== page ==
This week we’re going to continue looking at how to express the time in various languages with the basic expressions used to tell time in Brazilian Portuguese.
Two notes before we begin. First, the expressions used in Portuguese are similar, but not identical, to those used in Spanish. Do not assume that a time-telling convention automatically carries over from one language to the other. Second, the expressions used for telling time in European Portuguese differ slightly from the Brazilian Portuguese expressions covered in this lesson.
Expressing the Hour
When referring to the hour, begin with the verb ser (to be). Use the singular é for “one o’clock” and the plural são for any other hour
É uma (hora)
It’s one o’clock.
São duas (horas).
It’s two o’clock.
Note that hora, the Portuguese word for “hour,” is feminine. While hora itself can be omitted, the words for “one” and “two” must always take their feminine forms of uma and duas when referring to the hour.
It is customary to express minutes in the first half hour by adding to the hour with the word e (and). While this custom exists in English, (15 minutes after 5, 20 after 3, etc.) it is used less often than its Portuguese counterpart:
É uma hora e quatro minutos.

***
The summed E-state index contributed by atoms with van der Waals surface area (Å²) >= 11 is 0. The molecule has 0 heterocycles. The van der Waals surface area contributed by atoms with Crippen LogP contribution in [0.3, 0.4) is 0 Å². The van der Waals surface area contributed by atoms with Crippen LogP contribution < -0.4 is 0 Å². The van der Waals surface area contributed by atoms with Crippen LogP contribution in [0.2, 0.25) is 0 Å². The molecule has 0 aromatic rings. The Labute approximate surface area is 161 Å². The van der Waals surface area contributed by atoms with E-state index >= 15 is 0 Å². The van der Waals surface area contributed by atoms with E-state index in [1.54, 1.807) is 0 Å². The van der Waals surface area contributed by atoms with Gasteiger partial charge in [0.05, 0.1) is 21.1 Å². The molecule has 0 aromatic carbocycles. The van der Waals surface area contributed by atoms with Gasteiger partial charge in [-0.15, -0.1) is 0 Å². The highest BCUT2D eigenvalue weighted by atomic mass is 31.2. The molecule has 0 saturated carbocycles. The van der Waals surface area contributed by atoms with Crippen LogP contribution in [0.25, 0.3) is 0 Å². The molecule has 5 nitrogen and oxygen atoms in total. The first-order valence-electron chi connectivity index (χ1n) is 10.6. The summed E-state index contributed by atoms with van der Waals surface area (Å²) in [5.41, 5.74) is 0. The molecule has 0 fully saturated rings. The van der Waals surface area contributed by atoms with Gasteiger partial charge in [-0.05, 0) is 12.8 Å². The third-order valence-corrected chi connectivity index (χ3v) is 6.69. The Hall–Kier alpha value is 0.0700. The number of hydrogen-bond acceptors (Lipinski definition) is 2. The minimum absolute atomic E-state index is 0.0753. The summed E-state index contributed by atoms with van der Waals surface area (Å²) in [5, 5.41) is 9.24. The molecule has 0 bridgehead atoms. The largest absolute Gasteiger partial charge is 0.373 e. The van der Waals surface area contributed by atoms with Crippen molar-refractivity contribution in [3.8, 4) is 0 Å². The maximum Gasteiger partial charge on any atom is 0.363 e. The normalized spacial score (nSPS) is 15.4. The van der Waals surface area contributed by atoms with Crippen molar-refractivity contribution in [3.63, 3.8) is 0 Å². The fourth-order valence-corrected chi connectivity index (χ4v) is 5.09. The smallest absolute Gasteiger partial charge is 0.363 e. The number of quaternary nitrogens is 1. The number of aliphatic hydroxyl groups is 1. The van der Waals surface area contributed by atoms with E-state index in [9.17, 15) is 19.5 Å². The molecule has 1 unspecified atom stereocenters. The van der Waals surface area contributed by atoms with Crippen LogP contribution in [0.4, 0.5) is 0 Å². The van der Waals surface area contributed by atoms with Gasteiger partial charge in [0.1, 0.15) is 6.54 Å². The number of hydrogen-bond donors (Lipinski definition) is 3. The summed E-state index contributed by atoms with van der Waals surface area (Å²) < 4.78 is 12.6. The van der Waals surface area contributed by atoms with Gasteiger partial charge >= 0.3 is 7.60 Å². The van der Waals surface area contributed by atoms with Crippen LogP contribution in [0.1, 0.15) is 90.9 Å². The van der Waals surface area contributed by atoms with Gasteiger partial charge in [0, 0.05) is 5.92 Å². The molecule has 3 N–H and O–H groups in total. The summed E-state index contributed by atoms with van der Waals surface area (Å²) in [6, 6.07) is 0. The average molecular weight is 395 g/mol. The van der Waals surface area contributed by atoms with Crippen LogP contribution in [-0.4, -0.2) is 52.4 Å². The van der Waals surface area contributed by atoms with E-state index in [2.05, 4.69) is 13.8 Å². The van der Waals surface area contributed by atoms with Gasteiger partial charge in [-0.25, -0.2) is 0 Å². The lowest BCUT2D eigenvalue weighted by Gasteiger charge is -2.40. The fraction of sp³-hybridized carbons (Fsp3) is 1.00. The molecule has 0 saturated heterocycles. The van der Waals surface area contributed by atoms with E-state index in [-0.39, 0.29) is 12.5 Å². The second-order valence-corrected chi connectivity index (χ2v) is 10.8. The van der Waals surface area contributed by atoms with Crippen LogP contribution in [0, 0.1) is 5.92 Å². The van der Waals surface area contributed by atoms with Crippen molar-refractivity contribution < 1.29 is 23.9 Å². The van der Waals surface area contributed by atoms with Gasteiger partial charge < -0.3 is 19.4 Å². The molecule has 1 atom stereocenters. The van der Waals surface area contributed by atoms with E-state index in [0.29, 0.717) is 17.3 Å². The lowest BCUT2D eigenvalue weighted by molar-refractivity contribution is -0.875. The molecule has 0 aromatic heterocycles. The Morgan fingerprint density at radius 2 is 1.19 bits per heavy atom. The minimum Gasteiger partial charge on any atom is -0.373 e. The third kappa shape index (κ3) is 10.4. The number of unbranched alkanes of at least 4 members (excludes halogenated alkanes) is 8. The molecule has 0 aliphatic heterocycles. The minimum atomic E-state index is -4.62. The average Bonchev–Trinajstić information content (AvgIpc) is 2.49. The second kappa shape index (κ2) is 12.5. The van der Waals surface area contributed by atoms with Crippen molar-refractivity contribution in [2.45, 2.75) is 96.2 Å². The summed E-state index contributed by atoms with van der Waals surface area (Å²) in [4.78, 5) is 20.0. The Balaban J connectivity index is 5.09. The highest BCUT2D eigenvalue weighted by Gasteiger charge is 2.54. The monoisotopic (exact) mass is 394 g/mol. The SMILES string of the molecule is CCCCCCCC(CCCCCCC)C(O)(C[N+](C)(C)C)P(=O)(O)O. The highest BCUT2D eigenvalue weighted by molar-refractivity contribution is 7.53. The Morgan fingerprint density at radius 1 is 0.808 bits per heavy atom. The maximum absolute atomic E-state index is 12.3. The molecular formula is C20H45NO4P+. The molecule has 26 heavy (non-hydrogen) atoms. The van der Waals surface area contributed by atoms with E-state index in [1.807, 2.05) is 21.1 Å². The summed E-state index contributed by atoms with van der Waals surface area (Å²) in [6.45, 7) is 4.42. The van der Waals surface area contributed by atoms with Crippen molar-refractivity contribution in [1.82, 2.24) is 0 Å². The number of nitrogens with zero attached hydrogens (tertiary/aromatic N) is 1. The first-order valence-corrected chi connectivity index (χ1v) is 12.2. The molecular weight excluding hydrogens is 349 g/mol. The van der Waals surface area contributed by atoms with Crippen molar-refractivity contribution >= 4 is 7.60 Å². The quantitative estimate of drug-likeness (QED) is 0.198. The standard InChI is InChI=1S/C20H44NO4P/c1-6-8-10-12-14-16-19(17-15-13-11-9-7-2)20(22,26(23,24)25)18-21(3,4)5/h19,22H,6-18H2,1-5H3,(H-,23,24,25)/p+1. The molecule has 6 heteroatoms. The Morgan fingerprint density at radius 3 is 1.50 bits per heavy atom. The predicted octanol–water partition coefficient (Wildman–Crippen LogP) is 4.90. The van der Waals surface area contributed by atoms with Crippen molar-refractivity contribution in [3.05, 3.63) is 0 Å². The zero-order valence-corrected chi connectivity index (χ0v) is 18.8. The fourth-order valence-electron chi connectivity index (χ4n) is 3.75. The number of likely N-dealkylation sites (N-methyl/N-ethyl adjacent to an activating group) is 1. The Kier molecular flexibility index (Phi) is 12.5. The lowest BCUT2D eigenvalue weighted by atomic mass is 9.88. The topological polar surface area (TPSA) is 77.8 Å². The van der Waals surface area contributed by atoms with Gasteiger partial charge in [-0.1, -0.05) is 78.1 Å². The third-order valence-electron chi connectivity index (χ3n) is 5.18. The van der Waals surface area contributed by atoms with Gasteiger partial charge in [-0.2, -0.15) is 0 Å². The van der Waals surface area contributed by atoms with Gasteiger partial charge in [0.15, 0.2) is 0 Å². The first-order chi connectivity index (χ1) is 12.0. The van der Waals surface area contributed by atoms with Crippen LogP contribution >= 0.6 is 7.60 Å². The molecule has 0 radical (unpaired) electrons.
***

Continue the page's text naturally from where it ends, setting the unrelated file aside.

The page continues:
It’s one o’clock and four minutes. (1:04)
São duas e doze
It’s two and twelve. (2:12)
Minutes past the half hour mark are customarily expressed by subtracting from the upcoming hour with para as. Again, this custom exists in English, but is less frequently used:
São cinco para as oito.
It’s five minutes to eight.
São dez para a uma.
It’s ten minutes until one. (12:50)
São doze para as duas.
It’s twelve minutes until two. (1:48)
A quarter past and half past the hour are expressed with quinze and meia, respectively:
É uma e quinze.
It’s a quarter past one. (1:15)
São duas e meia.
It’s half past two. (2:30)
São quinze para as duas
It’s a quarter until three. (2:45)
A.M. and P.M.
Add the following expressions to indicate the time of day:
São cinco da manhã.
It’s five in the morning.
É uma da tarde.
It’s one in the afternoon.
São dez da noite.
It’s ten in the evening.
To say that it is morning, afternoon, or evening without mentioning a specific time, use de manhã, de tarde, and de noite, respectively.
Para as is almost always contracted as pras in spoken Brazilian Portuguese.
As described above, quarter hours should be expressed with quinze (fifteen). Brazilian Portuguese does not use words that literally mean “quarter” (trimestre) in time expressions.
The twenty-four hour clock is commonly-used in Brazil as an alternative to time of day expressions, especially in business settings. For example:
São três da tarde (2 p.m.) = São quinze horas (14:00 hours).
To ask the time, use one of the following expressions. These can be preceded by por favor for politeness:
Que horas são?
The Portuguese words for hour, minute, second, and clock are hora, minuto, segundo, and relógio, respectively.